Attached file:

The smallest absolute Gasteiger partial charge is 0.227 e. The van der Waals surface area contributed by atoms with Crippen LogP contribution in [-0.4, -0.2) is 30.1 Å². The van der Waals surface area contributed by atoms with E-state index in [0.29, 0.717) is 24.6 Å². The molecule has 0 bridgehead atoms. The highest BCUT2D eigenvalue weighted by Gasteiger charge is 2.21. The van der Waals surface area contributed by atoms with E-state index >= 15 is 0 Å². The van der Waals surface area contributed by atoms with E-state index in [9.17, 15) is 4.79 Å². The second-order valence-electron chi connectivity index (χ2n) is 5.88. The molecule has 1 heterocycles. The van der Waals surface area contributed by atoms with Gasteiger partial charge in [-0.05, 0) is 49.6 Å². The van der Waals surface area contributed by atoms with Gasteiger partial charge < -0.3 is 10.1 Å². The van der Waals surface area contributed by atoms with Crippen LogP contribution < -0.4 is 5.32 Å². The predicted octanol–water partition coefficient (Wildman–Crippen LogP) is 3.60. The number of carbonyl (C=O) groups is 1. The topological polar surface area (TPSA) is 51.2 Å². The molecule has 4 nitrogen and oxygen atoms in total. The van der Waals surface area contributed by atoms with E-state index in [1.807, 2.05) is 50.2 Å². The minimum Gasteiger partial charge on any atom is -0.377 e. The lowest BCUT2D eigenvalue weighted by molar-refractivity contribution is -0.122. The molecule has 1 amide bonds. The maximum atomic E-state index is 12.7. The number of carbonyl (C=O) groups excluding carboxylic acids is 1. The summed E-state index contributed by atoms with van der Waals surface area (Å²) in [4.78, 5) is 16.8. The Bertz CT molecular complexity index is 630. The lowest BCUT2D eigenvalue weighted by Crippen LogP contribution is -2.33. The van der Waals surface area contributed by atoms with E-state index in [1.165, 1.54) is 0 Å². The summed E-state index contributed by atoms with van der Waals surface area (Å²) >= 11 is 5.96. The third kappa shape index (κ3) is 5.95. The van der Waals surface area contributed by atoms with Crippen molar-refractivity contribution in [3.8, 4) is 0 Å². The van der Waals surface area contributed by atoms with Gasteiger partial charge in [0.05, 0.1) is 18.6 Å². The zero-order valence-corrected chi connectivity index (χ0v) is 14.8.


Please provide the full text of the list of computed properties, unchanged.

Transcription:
The smallest absolute Gasteiger partial charge is 0.227 e. The van der Waals surface area contributed by atoms with Crippen LogP contribution in [-0.4, -0.2) is 30.1 Å². The van der Waals surface area contributed by atoms with E-state index in [0.29, 0.717) is 24.6 Å². The molecule has 0 bridgehead atoms. The highest BCUT2D eigenvalue weighted by Gasteiger charge is 2.21. The van der Waals surface area contributed by atoms with E-state index >= 15 is 0 Å². The van der Waals surface area contributed by atoms with E-state index in [9.17, 15) is 4.79 Å². The second-order valence-electron chi connectivity index (χ2n) is 5.88. The molecule has 1 heterocycles. The van der Waals surface area contributed by atoms with Gasteiger partial charge in [-0.05, 0) is 49.6 Å². The van der Waals surface area contributed by atoms with Gasteiger partial charge < -0.3 is 10.1 Å². The van der Waals surface area contributed by atoms with Crippen LogP contribution < -0.4 is 5.32 Å². The predicted octanol–water partition coefficient (Wildman–Crippen LogP) is 3.60. The number of carbonyl (C=O) groups is 1. The topological polar surface area (TPSA) is 51.2 Å². The molecule has 4 nitrogen and oxygen atoms in total. The van der Waals surface area contributed by atoms with E-state index in [1.807, 2.05) is 50.2 Å². The minimum Gasteiger partial charge on any atom is -0.377 e. The lowest BCUT2D eigenvalue weighted by molar-refractivity contribution is -0.122. The molecule has 1 amide bonds. The maximum atomic E-state index is 12.7. The number of carbonyl (C=O) groups excluding carboxylic acids is 1. The summed E-state index contributed by atoms with van der Waals surface area (Å²) in [4.78, 5) is 16.8. The Bertz CT molecular complexity index is 630. The lowest BCUT2D eigenvalue weighted by Crippen LogP contribution is -2.33. The van der Waals surface area contributed by atoms with E-state index in [1.165, 1.54) is 0 Å². The summed E-state index contributed by atoms with van der Waals surface area (Å²) >= 11 is 5.96. The third kappa shape index (κ3) is 5.95. The van der Waals surface area contributed by atoms with Crippen molar-refractivity contribution in [3.8, 4) is 0 Å². The van der Waals surface area contributed by atoms with Gasteiger partial charge in [0.05, 0.1) is 18.6 Å². The zero-order valence-corrected chi connectivity index (χ0v) is 14.8.